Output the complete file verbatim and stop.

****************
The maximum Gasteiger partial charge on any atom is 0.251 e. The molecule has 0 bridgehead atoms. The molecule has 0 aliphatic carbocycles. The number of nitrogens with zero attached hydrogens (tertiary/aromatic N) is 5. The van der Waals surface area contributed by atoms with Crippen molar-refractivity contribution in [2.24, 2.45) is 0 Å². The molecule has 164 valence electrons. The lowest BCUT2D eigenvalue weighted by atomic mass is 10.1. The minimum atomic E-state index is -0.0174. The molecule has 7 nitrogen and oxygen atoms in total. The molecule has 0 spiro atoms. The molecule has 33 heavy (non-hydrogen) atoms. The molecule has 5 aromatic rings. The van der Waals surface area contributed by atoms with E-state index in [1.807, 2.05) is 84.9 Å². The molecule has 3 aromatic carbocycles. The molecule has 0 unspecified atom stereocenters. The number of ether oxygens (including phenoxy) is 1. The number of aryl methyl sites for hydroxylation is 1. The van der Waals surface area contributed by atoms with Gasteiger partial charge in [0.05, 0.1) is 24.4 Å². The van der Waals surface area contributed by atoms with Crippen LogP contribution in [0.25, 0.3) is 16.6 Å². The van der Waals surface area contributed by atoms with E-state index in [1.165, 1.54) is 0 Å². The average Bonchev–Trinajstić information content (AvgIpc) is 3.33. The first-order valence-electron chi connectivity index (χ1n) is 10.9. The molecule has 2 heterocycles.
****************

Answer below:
The maximum Gasteiger partial charge on any atom is 0.251 e. The molecule has 0 bridgehead atoms. The molecule has 0 aliphatic carbocycles. The number of nitrogens with zero attached hydrogens (tertiary/aromatic N) is 5. The van der Waals surface area contributed by atoms with Crippen molar-refractivity contribution in [2.24, 2.45) is 0 Å². The molecule has 164 valence electrons. The lowest BCUT2D eigenvalue weighted by atomic mass is 10.1. The minimum atomic E-state index is -0.0174. The molecule has 7 nitrogen and oxygen atoms in total. The molecule has 0 spiro atoms. The molecule has 33 heavy (non-hydrogen) atoms. The molecule has 5 aromatic rings. The van der Waals surface area contributed by atoms with E-state index in [1.807, 2.05) is 84.9 Å². The molecule has 3 aromatic carbocycles. The molecule has 0 unspecified atom stereocenters. The number of ether oxygens (including phenoxy) is 1. The number of aryl methyl sites for hydroxylation is 1. The van der Waals surface area contributed by atoms with Gasteiger partial charge in [0.05, 0.1) is 24.4 Å². The van der Waals surface area contributed by atoms with Crippen LogP contribution in [0.25, 0.3) is 16.6 Å². The van der Waals surface area contributed by atoms with E-state index in [1.165, 1.54) is 0 Å². The average Bonchev–Trinajstić information content (AvgIpc) is 3.33. The first-order valence-electron chi connectivity index (χ1n) is 10.9. The molecule has 2 heterocycles.